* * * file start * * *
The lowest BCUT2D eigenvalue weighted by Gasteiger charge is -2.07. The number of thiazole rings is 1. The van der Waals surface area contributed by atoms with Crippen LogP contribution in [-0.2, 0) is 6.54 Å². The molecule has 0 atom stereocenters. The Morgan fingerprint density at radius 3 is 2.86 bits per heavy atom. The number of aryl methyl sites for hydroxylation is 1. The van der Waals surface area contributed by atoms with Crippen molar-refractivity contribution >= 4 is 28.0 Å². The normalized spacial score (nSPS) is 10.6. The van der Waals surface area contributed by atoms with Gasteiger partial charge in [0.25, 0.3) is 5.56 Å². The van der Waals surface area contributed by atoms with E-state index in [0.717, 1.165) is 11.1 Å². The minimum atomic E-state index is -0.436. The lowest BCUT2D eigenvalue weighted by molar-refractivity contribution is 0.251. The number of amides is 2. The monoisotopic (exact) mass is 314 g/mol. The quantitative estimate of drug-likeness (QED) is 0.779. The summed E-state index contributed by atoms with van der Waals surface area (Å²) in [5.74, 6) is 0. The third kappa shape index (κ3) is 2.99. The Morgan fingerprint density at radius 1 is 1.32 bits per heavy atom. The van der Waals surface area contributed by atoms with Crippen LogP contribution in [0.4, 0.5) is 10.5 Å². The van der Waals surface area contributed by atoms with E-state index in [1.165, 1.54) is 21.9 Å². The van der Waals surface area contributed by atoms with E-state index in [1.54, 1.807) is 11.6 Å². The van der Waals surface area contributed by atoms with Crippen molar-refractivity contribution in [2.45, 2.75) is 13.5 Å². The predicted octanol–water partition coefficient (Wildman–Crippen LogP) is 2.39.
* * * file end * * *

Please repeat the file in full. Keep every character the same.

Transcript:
The lowest BCUT2D eigenvalue weighted by Gasteiger charge is -2.07. The number of thiazole rings is 1. The van der Waals surface area contributed by atoms with Crippen LogP contribution in [-0.2, 0) is 6.54 Å². The molecule has 0 atom stereocenters. The Morgan fingerprint density at radius 3 is 2.86 bits per heavy atom. The number of aryl methyl sites for hydroxylation is 1. The van der Waals surface area contributed by atoms with Crippen molar-refractivity contribution >= 4 is 28.0 Å². The normalized spacial score (nSPS) is 10.6. The van der Waals surface area contributed by atoms with Gasteiger partial charge in [0.25, 0.3) is 5.56 Å². The van der Waals surface area contributed by atoms with E-state index in [0.717, 1.165) is 11.1 Å². The minimum atomic E-state index is -0.436. The lowest BCUT2D eigenvalue weighted by molar-refractivity contribution is 0.251. The number of amides is 2. The monoisotopic (exact) mass is 314 g/mol. The quantitative estimate of drug-likeness (QED) is 0.779. The summed E-state index contributed by atoms with van der Waals surface area (Å²) in [5.74, 6) is 0. The third kappa shape index (κ3) is 2.99. The Morgan fingerprint density at radius 1 is 1.32 bits per heavy atom. The van der Waals surface area contributed by atoms with Crippen LogP contribution in [0.4, 0.5) is 10.5 Å². The van der Waals surface area contributed by atoms with E-state index in [1.165, 1.54) is 21.9 Å². The van der Waals surface area contributed by atoms with E-state index in [1.54, 1.807) is 11.6 Å². The van der Waals surface area contributed by atoms with Crippen molar-refractivity contribution in [2.45, 2.75) is 13.5 Å². The predicted octanol–water partition coefficient (Wildman–Crippen LogP) is 2.39.